I think not.

The Ambiguous Assassin: Natasha Romanoff, AKA Black Widow, is the kick-butt fighter from pretty much every Marvel movie ever made. She has the mental capacity of Alan Turing, the weaponry of the ancient Chinese, and the strength of Arnold Schwarzenegger. There is no beating her. End of story. When I look at any character like Natasha, I try to figure out her place in the metanarrative, if you will. Yet this is well-nigh impossible to do.

Natasha isn’t a role model/Mentor. None of her stunts, however awesome they look with CGI, makes her a role model, even in the grayish context of the Marvel universe. If anything, she takes on the role of student rather than teacher. Yet she isn’t the Young Protagonist, either, for she undergoes little, if any, character transformation. She is not a suffragette like Tauriel. She is not here to preach girl power or fight chauvinism; she is here to fight Bad Guys.

As a primary or even secondary character, Natasha is ambiguous. She has no inalienable role in the movie- unless that is to look good, knock down bad guys, and balance out an otherwise all-male cast. But, of course, they could have gotten Thor to do all three of those things. (I’m sorry, I’m sorry…) So where does Natasha fit? Well, we have a seat for characters like her, and it isn’t on the stage of Strong Female Characters. It’s on the bleachers with the tertiary characters and the Foils.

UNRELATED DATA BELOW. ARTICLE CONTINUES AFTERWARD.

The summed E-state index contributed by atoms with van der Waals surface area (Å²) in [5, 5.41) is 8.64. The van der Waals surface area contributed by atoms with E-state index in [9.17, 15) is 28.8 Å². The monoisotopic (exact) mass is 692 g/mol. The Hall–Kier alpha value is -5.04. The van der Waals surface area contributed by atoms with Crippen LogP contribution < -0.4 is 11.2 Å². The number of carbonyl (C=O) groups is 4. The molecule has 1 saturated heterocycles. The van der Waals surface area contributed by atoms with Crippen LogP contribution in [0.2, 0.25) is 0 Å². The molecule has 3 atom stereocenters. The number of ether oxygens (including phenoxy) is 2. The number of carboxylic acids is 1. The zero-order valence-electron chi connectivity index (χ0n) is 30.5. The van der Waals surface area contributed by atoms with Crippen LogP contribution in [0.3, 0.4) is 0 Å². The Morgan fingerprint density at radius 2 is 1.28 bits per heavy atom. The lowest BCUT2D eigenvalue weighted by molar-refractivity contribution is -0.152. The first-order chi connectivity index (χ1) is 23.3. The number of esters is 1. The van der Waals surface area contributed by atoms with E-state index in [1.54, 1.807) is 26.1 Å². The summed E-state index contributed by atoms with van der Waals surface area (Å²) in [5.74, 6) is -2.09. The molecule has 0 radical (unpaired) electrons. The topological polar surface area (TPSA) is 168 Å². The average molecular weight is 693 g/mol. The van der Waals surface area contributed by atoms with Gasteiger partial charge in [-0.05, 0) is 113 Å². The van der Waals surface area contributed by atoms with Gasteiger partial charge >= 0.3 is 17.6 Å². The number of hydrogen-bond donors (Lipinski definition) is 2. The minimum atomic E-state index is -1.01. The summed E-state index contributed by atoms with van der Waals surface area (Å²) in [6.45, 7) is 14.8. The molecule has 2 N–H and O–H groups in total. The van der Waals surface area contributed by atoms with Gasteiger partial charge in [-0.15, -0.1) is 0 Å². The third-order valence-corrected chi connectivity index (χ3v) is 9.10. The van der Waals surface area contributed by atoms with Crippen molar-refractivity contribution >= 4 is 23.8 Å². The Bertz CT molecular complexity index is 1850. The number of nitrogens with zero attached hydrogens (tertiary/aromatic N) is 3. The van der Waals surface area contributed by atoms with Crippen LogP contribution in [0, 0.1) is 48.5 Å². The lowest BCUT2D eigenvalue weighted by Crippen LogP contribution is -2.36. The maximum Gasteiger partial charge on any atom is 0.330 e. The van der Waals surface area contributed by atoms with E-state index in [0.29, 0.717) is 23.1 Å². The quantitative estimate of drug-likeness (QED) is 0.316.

Remember- I’m not saying that Tauriel, Rapunzel, and Natasha have no use in a story. I’m saying that they are mislabelled as strong characters and thus are given too much credit for the job that they do. Put them in different roles and they are just fine. Otherwise, I’d call these archetypes busted.

What do you think? Should we bust these archetypes, or did I overlook something important?

Slow-Mo Is Dangerous

A few months ago, I sat down with the clan to watch a new family movie. Very clean, decently executed, and for the most part well-acted- but I didn’t enjoy it. It felt slow and stuffy for some reason, almost as if I was watching a series of gifs, and I wondered why. I only realized the reason when, in our traditional discussion that finishes off any family movie night, my brother commented, “The entire thing was in slow-mo!”

I (internally) snapped my fingers. That’s it! The whole movie was chock-full of slow motion scenes; probably 1/5 at least of all the scenes had some amount of slow motion. We all chuckled, but everyone agreed. The cinematography had pulled the audience out of a perfectly good story and thus killed the entire project.